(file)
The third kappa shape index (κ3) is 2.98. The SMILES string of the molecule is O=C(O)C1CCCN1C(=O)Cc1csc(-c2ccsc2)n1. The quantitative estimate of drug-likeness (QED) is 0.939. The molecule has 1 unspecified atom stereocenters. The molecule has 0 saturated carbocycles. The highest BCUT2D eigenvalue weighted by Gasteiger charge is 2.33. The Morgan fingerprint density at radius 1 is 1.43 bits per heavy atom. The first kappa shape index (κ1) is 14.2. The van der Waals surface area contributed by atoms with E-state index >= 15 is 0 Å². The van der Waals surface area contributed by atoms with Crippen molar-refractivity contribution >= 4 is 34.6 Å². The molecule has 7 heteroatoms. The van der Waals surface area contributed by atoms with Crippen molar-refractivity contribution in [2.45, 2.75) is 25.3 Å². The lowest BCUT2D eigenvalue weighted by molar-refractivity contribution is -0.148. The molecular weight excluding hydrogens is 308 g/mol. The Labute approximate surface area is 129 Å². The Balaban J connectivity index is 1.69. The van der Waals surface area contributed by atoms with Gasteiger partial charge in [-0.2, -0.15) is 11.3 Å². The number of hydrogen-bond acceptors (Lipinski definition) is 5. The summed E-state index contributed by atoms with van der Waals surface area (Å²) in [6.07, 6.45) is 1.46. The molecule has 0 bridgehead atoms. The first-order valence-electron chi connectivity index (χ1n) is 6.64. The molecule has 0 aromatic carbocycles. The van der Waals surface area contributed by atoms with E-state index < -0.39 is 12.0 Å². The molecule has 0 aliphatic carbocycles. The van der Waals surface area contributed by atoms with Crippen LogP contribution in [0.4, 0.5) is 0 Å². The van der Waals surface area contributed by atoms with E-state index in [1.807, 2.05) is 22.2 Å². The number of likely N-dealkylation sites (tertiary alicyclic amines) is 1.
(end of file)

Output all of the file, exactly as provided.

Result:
The third kappa shape index (κ3) is 2.98. The SMILES string of the molecule is O=C(O)C1CCCN1C(=O)Cc1csc(-c2ccsc2)n1. The quantitative estimate of drug-likeness (QED) is 0.939. The molecule has 1 unspecified atom stereocenters. The molecule has 0 saturated carbocycles. The highest BCUT2D eigenvalue weighted by Gasteiger charge is 2.33. The Morgan fingerprint density at radius 1 is 1.43 bits per heavy atom. The first kappa shape index (κ1) is 14.2. The van der Waals surface area contributed by atoms with E-state index >= 15 is 0 Å². The van der Waals surface area contributed by atoms with Crippen molar-refractivity contribution >= 4 is 34.6 Å². The molecule has 7 heteroatoms. The van der Waals surface area contributed by atoms with Crippen molar-refractivity contribution in [2.45, 2.75) is 25.3 Å². The lowest BCUT2D eigenvalue weighted by molar-refractivity contribution is -0.148. The molecular weight excluding hydrogens is 308 g/mol. The Labute approximate surface area is 129 Å². The Balaban J connectivity index is 1.69. The van der Waals surface area contributed by atoms with Gasteiger partial charge in [-0.2, -0.15) is 11.3 Å². The number of hydrogen-bond acceptors (Lipinski definition) is 5. The summed E-state index contributed by atoms with van der Waals surface area (Å²) in [6.07, 6.45) is 1.46. The molecule has 0 bridgehead atoms. The first-order valence-electron chi connectivity index (χ1n) is 6.64. The molecule has 0 aromatic carbocycles. The van der Waals surface area contributed by atoms with E-state index < -0.39 is 12.0 Å². The molecule has 0 aliphatic carbocycles. The van der Waals surface area contributed by atoms with Crippen LogP contribution in [0.4, 0.5) is 0 Å². The van der Waals surface area contributed by atoms with E-state index in [1.807, 2.05) is 22.2 Å². The number of likely N-dealkylation sites (tertiary alicyclic amines) is 1.